MINNEAPOLIS -- Zach McAllister stood in front of his locker inside the visitors' clubhouse at Target Field and declared himself ready to return to the Indians' rotation. The team plans on waiting until after the pitcher's next bullpen session to make its final decision.
As far as McAllister is concerned, though, he answered any lingering doubts about his right middle finger injury during a six-inning Minor League rehab outing with Triple-A Columbus on Thursday. The big right-hander hopes his next start will be on Tuesday against the Mariners.
"I feel like I'm ready," McAllister said. "That's up to them to decide that, but from my standpoint, I feel like I'm ready. I have the confidence in my curveball, which to me was one of my biggest things. I feel like that's there now."
McAllister was placed on the 15-day disabled list on June 8 with a sprained right middle finger, which caused the most discomfort when throwing his curve. That pitch was the last step of a gradual throwing program over the past month, and he threw it comfortably throughout his rehab start with Columbus on Thursday.
Over six shutout innings, McAllister scattered two hits and finished with two strikeouts and a pair of walks. The right-hander logged 69 pitches in the game and said he added 20 more off a mound in the bullpen. The next step is for McAllister to throw a bullpen session on Saturday at Target Field in Minneapolis.
Indians manager Terry Francona said there is a good chance that McAllister will indeed be activated from the DL to start on Tuesday in Seattle, if the bullpen session goes well.
"What we're going to do is let him throw his side," Francona said on Friday, "and then kind of make the final decision. We don't really have to do it today, and we'll see how he bounces back. We'll see how he throws his 'pen, but everything is leaning towards him pitching [on Tuesday].
"I think we're all in agreement that this is probably going to happen."
McAllister went 4-5 with a 3.43 ERA in 11 starts prior to his injury. After opening the season with a 4-3 record and a 2.89 ERA through nine starts, McAllister posted a 6.52 ERA and allowed 17 hits in 9 2/3 innings combined over his last two outings.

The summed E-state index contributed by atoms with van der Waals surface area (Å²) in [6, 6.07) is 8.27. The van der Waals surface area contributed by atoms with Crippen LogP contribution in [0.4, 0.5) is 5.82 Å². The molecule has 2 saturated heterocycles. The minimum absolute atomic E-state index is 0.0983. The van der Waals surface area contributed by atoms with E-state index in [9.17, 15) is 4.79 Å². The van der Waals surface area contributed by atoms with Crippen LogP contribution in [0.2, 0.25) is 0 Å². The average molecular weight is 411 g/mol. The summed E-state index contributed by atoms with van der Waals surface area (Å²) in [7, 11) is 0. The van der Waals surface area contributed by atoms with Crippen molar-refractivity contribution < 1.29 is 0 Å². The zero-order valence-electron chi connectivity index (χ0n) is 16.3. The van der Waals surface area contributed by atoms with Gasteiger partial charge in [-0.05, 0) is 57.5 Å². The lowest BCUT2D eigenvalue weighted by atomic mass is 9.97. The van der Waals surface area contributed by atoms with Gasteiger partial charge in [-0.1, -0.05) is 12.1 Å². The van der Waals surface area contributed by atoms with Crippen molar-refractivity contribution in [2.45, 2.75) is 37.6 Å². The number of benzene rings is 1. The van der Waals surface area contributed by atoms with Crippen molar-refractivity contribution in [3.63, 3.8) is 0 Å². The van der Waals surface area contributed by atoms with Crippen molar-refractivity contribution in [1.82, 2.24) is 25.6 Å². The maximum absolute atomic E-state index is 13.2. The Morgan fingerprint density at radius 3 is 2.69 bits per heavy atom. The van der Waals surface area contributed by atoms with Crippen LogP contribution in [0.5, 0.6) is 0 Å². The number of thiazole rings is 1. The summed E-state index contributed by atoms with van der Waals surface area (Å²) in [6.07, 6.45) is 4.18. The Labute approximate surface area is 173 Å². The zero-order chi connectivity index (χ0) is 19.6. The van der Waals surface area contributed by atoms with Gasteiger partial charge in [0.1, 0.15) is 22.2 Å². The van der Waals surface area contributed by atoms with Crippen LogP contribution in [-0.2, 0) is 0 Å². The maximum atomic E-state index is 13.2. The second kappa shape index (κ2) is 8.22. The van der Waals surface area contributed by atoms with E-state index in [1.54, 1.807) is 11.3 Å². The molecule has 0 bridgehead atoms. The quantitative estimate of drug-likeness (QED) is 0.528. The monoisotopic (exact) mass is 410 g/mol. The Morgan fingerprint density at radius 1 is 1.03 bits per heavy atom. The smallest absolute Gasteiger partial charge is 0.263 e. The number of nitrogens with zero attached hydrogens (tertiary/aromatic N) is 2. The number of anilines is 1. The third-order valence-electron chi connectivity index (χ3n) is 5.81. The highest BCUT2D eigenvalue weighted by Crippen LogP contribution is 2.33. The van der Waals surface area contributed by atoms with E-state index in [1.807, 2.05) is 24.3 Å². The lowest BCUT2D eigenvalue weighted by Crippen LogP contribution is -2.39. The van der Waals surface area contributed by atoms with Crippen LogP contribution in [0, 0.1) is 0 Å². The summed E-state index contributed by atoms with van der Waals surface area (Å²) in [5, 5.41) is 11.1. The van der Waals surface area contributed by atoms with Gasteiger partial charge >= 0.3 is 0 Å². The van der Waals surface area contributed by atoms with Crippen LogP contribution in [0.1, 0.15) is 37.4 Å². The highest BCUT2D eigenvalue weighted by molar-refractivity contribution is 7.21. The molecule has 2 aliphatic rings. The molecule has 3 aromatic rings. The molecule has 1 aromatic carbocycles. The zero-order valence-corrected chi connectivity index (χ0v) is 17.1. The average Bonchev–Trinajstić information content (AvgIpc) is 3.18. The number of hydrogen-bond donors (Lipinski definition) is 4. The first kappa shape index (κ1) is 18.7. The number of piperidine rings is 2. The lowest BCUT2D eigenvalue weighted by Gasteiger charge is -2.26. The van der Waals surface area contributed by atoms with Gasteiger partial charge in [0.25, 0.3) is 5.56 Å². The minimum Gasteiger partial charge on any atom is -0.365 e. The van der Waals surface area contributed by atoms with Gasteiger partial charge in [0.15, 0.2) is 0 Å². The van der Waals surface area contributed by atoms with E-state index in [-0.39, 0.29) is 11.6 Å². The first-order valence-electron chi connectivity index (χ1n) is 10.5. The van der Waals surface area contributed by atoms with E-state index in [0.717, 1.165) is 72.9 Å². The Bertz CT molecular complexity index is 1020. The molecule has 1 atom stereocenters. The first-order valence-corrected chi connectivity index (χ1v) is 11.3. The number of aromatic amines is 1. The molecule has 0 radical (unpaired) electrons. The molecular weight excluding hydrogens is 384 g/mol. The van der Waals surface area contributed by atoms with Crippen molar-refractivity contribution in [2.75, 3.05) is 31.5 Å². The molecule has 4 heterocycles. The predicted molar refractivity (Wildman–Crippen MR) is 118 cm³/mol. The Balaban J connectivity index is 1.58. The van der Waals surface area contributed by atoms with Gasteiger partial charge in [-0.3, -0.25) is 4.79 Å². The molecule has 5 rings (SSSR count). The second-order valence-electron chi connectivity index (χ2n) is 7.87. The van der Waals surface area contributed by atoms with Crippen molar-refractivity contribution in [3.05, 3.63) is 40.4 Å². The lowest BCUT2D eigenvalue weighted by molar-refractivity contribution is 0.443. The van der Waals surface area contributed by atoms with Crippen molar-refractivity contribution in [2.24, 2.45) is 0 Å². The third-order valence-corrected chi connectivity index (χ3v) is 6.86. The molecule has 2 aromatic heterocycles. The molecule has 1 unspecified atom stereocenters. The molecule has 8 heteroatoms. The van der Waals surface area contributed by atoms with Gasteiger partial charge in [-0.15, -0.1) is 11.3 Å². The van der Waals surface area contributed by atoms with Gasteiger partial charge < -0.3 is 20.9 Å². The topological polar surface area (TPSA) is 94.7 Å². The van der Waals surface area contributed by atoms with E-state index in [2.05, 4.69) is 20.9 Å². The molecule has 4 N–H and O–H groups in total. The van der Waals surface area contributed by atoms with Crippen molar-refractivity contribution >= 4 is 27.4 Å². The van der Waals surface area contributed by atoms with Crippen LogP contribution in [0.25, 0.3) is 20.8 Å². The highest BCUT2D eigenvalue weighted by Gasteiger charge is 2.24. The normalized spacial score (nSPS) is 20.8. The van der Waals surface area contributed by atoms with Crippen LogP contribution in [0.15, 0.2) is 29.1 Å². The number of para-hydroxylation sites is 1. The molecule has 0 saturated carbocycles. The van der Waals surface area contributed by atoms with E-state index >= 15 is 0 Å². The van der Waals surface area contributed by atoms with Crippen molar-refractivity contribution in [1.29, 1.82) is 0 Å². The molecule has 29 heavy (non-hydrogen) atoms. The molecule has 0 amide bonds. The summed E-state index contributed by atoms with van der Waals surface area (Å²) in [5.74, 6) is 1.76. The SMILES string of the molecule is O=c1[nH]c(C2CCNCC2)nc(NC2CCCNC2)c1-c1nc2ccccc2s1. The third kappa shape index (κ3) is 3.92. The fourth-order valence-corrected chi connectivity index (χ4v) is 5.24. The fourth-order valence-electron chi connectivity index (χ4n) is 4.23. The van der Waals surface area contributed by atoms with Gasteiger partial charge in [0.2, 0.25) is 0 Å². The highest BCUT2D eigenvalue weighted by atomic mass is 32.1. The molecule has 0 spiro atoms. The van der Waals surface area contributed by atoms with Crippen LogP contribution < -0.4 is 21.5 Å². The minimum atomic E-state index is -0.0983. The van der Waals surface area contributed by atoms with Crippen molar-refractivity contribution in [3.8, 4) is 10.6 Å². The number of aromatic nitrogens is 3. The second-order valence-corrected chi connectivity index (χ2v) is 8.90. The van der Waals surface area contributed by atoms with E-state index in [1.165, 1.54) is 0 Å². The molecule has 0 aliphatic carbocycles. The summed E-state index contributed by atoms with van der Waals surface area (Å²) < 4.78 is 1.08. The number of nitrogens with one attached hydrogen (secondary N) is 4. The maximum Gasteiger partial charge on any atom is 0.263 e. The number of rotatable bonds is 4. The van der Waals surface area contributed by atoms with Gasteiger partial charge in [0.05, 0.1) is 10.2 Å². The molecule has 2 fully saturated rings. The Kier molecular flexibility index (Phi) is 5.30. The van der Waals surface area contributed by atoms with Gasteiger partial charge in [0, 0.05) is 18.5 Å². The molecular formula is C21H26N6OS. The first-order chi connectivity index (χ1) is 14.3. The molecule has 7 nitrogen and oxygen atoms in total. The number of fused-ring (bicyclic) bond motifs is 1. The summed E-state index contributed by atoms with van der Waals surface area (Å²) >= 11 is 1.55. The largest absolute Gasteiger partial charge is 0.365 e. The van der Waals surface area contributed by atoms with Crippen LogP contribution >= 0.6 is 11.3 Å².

Kipnis proud to play behind Mariano in ASG
MINNEAPOLIS -- There were times when Jason Kipnis had trouble getting to his locker inside the American League's clubhouse during All-Star week. That was due to the fact that Yankees closer Mariano Rivera was positioned in the adjacent stall.
Rivera plans on retiring at the end of the season, and the All-Star Game served as a kind of farewell celebration for the game's all-time saves leader. Needless to say, Rivera drew a constant crowd throughout the festivities at Citi Field earlier this week.
"I couldn't even get to my locker sometimes," Kipnis said. "That guy had a lot busier couple days than I did. But to be able to play behind him for his last All-Star Game appearance, that's going to be one of the things I'll take away the most."
Kipnis was at Target Field on Friday, reunited with his Indians teammates for the start of the season's second half. The second baseman reflected on his first All-Star Game experience, which he said he will always cherish for his part in Rivera's sendoff.
Kipnis entered the game in the seventh inning and stepped to the plate in the eighth, when he drilled a pitch from Braves closer Craig Kimbrel to left field for a run-scoring double. Kipnis gloved a grounder from Milwaukee's Jean Segura in the bottom of the eighth with Rivera on the mound for the final time as an All-Star.
"I'm not going to lie, for a while I didn't want a ball hit to me," Kipnis said. "I almost wanted to just sit there and watch, and I didn't want to screw anything up. Of course, the first guy hits it my way."
Kipnis also caught the game's final out to seal a 3-0 win for the American League, but the ball did not wind up in the second baseman's equipment bag. He gave it to Texas closer Joe Nathan, who sealed the game and, in turn, delivered the ball to Rivera.
The more All-Star Games Kipnis has under his belt, the more likely it is that he will be recognizable.
Consider that an employee assigned to help Kipnis welcomed him to New York as "Mr. Swisher," referring to Indians outfielder Nick Swisher. There was also a moment when a fan walked right by Kipnis and instead asked one of his brothers for an autograph.